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PBS NewsHour - Segments
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PBS NewsHour - Segments

Author: PBS NewsHour

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Don't have time for a full news hour? Listen to the PBS NewsHour, segment by segment. Our full coverage of politics, science, arts, health, national and international news is included in this feed in easy-to-digest 5 to 10 minute segments. Segments are published each night by 9 p.m. Is this not what you're looking for? Don't miss our other podcasts for our full show, Shields and Brooks, Politics Monday, Brief but Spectacular, and more. Find them in iTunes or in your favorite podcasting app. PBS NewsHour is supported by -
4515 Episodes
Coronavirus infections are on the rise in 42 states, with the national total passing the 3 million mark. In the hardest-hit areas, including parts of Florida, intensive care units are filled to the brim with patients, and communities are grappling with testing shortages and delays. But some officials, including President Trump, are downplaying the crisis and pushing to reopen. John Yang reports. PBS NewsHour is supported by -
In our news wrap Tuesday, the Trump administration has officially notified Congress and the United Nations that the U.S. is withdrawing from the World Health Organization. The U.S. has previously contributed over $400 million annually to the organization -- more than any other country. Also, one person has been hospitalized after a driver sped through a protest in Bloomington, Indiana, on Monday. PBS NewsHour is supported by -
Parents across the U.S. are wondering what the next school year will hold for their children. While reopening decisions will ultimately be up to state and local officials, President Trump said Tuesday he'll pressure governors to resume in-person classes. Judy Woodruff talks to Noel Candelaria of the Texas State Teachers Association and Elliot Haspel, an education policy expert and former teacher. PBS NewsHour is supported by -
The Paycheck Protection Program, or PPP, is one of the federal government's signature efforts to help small businesses weather the COVID-19 pandemic. Now, there is new data from the Trump administration about how this money was distributed during the past few months, and to whom. Lisa Desjardins joins Judy Woodruff to discuss where PPP funds went and whether the program is likely to be extended. PBS NewsHour is supported by -
During this coronavirus pandemic, we hear repeatedly from public health officials to stay at home. But many Americans don't have stable housing -- and now, a growing number of people are being forced out of where they live because they can't pay the rent. William Brangham reports on the causes and consequences of a national rise in evictions. PBS NewsHour is supported by -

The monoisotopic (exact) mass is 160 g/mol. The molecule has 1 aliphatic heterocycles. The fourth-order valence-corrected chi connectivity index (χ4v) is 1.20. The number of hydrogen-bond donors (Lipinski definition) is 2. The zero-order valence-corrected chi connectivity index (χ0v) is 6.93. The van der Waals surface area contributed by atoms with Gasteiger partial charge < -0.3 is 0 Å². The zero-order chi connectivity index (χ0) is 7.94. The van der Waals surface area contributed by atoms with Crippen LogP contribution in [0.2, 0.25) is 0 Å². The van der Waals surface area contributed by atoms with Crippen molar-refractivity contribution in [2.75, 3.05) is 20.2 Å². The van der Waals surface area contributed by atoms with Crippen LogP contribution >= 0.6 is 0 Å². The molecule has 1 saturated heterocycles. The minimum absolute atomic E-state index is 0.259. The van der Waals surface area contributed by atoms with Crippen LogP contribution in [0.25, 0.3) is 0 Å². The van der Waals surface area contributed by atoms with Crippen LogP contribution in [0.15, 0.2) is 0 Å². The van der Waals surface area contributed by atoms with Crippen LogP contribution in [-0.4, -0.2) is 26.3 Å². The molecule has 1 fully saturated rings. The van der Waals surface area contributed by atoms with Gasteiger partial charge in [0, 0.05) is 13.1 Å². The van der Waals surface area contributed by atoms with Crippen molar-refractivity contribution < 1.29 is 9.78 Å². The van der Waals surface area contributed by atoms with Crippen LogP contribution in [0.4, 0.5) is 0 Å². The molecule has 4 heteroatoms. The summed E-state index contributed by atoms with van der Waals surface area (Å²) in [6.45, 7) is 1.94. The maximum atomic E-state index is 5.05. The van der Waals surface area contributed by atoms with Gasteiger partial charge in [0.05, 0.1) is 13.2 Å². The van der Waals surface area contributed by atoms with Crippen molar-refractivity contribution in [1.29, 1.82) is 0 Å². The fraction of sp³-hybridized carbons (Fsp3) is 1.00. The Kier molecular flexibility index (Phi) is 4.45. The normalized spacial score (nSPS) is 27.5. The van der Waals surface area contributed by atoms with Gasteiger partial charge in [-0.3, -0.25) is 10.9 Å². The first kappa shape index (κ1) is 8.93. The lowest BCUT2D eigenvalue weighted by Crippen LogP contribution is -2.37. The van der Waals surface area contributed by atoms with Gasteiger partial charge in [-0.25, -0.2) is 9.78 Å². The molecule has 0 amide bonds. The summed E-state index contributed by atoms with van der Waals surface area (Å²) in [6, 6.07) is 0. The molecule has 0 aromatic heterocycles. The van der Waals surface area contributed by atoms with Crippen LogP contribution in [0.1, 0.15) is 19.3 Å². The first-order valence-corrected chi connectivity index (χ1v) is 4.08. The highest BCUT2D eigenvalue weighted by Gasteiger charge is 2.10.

This summer is shaping up to be a bloody one in many cities and neighborhoods. What's behind the recent surge in gun violence? Amna Nawaz talks to Pastor Mike McBride of the Live Free Campaign, a faith-based movement committed to reducing gun violence and ending mass incarceration of people of color, and Thomas Abt of the Council on Criminal Justice and an author of the nationwide homicide study. PBS NewsHour is supported by -
President Trump will welcome the president of Mexico to the White House on Wednesday. The country has more than 215,000 confirmed cases of COVID-19, the second-highest total in Latin America. More than 20,000 deaths have been recorded from the pandemic in Mexico -- but its government admits the number is a major undercount. Nick Schifrin reports on Mexico's failures to contain the coronavirus. PBS NewsHour is supported by -
Fourth of July celebrations in many parts of the United States were muted this year, overshadowed by a virus spreading with alarming speed. The national death toll from COVID-19 has surpassed 130,000, and hospitals in the South and West particularly are struggling to keep up with the demand for urgent care. Still, some Americans oppose shutdowns and mask requirements. William Brangham reports. PBS NewsHour is supported by -
In our news wrap Monday, a federal judge has ordered the shutdown of the Dakota Access Pipeline pending an environmental review. The decision represents a major victory for the Standing Rock Sioux tribe. Also, Chicago suffered one of its bloodiest holiday weekends, with 17 people shot and killed -- including a 7-year-old girl and a 14-year-old boy. An additional 70 people were wounded by gunfire. PBS NewsHour is supported by -